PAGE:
Remember that {x'/ω', y'/ω'} is the final coordinates, where {−1, −1} is typically the bottom left corner of the screen, {1, 1} is the top right corner of the screen, {1, −1} is the bottom right corner of the screen and {−1, 1} is the top left corner of the screen.

If the resulting image may turn out upside down, swap the top and bottom.

If using a Z-buffer, a z'/ω' value of −1 corresponds to the front of the Z-buffer, and a value of 1 corresponds to the back of the Z-buffer. If the front clipping plane is too close, a finite precision Z-buffer will be more inaccurate. The same applies to the back clipping plane, but to a significantly lesser degree; a Z-buffer works correctly with the back clipping plane at an infinite distance, but not with the front clipping plane at 0 distance.

Objects should only be drawn where −1 ≤ z'/ω' ≤ 1. If it is less than −1, the object is in front of the front clipping plane. If it is more than 1, the object is behind the back clipping plane. To draw a simple single-colour triangle, {x'/ω', y'/ω'} for the three corners contains sufficient information. To draw a textured triangle, where one of the corners of the triangle is behind the camera, all the coordinates {x', y', z', ω'} for all three points are needed, otherwise the texture would not have the correct perspective, and the point behind the camera would not appear in the correct location. In fact, the projection of a triangle where a point is behind the camera is not technically a triangle, since the area is infinite and two of the angles sum to more than 180°, the third angle being effectively negative. (Typical modern graphics libraries use all four coordinates, and can correctly draw "triangles" with some points behind the camera.) Also, if a point is on the plane through the camera normal to the camera direction, ω' is 0, and {x'/ω', y'/ω'} is meaningless.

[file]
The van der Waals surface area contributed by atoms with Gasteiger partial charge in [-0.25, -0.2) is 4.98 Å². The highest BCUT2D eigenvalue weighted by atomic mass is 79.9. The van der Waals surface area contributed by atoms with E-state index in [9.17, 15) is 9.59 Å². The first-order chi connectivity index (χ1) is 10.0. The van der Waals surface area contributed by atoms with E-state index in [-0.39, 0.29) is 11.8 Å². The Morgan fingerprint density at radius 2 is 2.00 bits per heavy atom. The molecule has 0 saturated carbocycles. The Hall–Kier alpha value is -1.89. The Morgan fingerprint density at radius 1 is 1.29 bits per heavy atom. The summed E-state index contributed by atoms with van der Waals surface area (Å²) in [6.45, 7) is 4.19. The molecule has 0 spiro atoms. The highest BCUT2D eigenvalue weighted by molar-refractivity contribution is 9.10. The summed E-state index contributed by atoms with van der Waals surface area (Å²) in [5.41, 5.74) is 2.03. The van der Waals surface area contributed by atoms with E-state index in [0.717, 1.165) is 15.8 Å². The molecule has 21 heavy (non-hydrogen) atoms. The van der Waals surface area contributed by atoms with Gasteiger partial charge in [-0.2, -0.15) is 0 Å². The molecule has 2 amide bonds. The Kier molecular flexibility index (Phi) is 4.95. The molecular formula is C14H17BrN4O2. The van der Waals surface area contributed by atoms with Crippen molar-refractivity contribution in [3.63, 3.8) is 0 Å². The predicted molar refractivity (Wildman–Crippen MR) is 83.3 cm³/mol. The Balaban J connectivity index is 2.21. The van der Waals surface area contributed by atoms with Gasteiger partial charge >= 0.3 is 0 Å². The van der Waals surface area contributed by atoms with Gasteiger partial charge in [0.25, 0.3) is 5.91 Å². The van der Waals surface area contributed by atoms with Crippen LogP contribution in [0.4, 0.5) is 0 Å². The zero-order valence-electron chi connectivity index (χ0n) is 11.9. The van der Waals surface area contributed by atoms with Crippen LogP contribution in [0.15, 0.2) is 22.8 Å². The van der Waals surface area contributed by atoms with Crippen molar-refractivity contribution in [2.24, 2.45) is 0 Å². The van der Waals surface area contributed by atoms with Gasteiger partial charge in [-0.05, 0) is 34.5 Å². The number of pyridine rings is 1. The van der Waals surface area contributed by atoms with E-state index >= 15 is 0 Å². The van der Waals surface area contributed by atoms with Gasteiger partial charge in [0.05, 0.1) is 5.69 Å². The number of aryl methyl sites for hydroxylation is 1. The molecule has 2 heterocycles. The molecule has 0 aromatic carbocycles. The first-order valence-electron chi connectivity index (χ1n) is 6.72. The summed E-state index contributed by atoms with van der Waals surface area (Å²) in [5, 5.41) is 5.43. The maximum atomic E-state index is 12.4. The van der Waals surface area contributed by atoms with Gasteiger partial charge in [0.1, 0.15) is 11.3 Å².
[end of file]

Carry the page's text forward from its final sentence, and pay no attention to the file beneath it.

See also